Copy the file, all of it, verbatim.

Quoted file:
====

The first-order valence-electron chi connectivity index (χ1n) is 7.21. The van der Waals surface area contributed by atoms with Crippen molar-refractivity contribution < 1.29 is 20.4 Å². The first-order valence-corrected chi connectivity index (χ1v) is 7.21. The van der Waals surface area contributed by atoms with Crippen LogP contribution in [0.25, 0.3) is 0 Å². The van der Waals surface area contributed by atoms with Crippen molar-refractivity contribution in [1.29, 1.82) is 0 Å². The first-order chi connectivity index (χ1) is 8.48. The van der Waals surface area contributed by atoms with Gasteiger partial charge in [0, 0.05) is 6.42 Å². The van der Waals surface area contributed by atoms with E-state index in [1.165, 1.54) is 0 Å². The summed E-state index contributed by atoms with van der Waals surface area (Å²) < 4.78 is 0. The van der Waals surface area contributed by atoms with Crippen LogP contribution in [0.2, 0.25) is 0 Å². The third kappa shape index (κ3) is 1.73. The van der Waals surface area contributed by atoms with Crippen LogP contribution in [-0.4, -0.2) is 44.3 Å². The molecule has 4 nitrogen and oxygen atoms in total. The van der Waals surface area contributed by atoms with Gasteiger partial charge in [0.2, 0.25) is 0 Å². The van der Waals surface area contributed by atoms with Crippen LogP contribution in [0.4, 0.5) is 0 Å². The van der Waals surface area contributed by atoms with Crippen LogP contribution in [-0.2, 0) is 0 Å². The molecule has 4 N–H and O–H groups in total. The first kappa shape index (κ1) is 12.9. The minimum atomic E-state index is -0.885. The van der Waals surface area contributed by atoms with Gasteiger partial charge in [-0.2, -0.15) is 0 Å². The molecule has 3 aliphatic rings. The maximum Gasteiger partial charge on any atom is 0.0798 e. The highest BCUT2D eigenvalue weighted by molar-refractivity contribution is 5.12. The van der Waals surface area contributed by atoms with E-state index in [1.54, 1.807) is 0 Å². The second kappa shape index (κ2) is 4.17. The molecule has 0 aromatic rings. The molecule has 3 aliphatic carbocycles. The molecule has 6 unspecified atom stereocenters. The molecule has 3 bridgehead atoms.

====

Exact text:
The first-order valence-electron chi connectivity index (χ1n) is 7.21. The van der Waals surface area contributed by atoms with Crippen molar-refractivity contribution < 1.29 is 20.4 Å². The first-order valence-corrected chi connectivity index (χ1v) is 7.21. The van der Waals surface area contributed by atoms with Crippen LogP contribution in [0.25, 0.3) is 0 Å². The van der Waals surface area contributed by atoms with Crippen molar-refractivity contribution in [1.29, 1.82) is 0 Å². The first-order chi connectivity index (χ1) is 8.48. The van der Waals surface area contributed by atoms with Gasteiger partial charge in [0, 0.05) is 6.42 Å². The van der Waals surface area contributed by atoms with E-state index in [1.165, 1.54) is 0 Å². The summed E-state index contributed by atoms with van der Waals surface area (Å²) < 4.78 is 0. The van der Waals surface area contributed by atoms with Crippen LogP contribution in [0.2, 0.25) is 0 Å². The third kappa shape index (κ3) is 1.73. The van der Waals surface area contributed by atoms with Crippen LogP contribution in [-0.4, -0.2) is 44.3 Å². The molecule has 4 nitrogen and oxygen atoms in total. The van der Waals surface area contributed by atoms with Gasteiger partial charge in [0.2, 0.25) is 0 Å². The van der Waals surface area contributed by atoms with Crippen LogP contribution in [0.4, 0.5) is 0 Å². The van der Waals surface area contributed by atoms with Crippen LogP contribution in [-0.2, 0) is 0 Å². The molecule has 4 N–H and O–H groups in total. The first kappa shape index (κ1) is 12.9. The minimum atomic E-state index is -0.885. The van der Waals surface area contributed by atoms with Gasteiger partial charge in [-0.2, -0.15) is 0 Å². The molecule has 3 aliphatic rings. The maximum Gasteiger partial charge on any atom is 0.0798 e. The highest BCUT2D eigenvalue weighted by molar-refractivity contribution is 5.12. The van der Waals surface area contributed by atoms with E-state index in [1.54, 1.807) is 0 Å². The second kappa shape index (κ2) is 4.17. The molecule has 0 aromatic rings. The molecule has 3 aliphatic carbocycles. The molecule has 6 unspecified atom stereocenters. The molecule has 3 bridgehead atoms.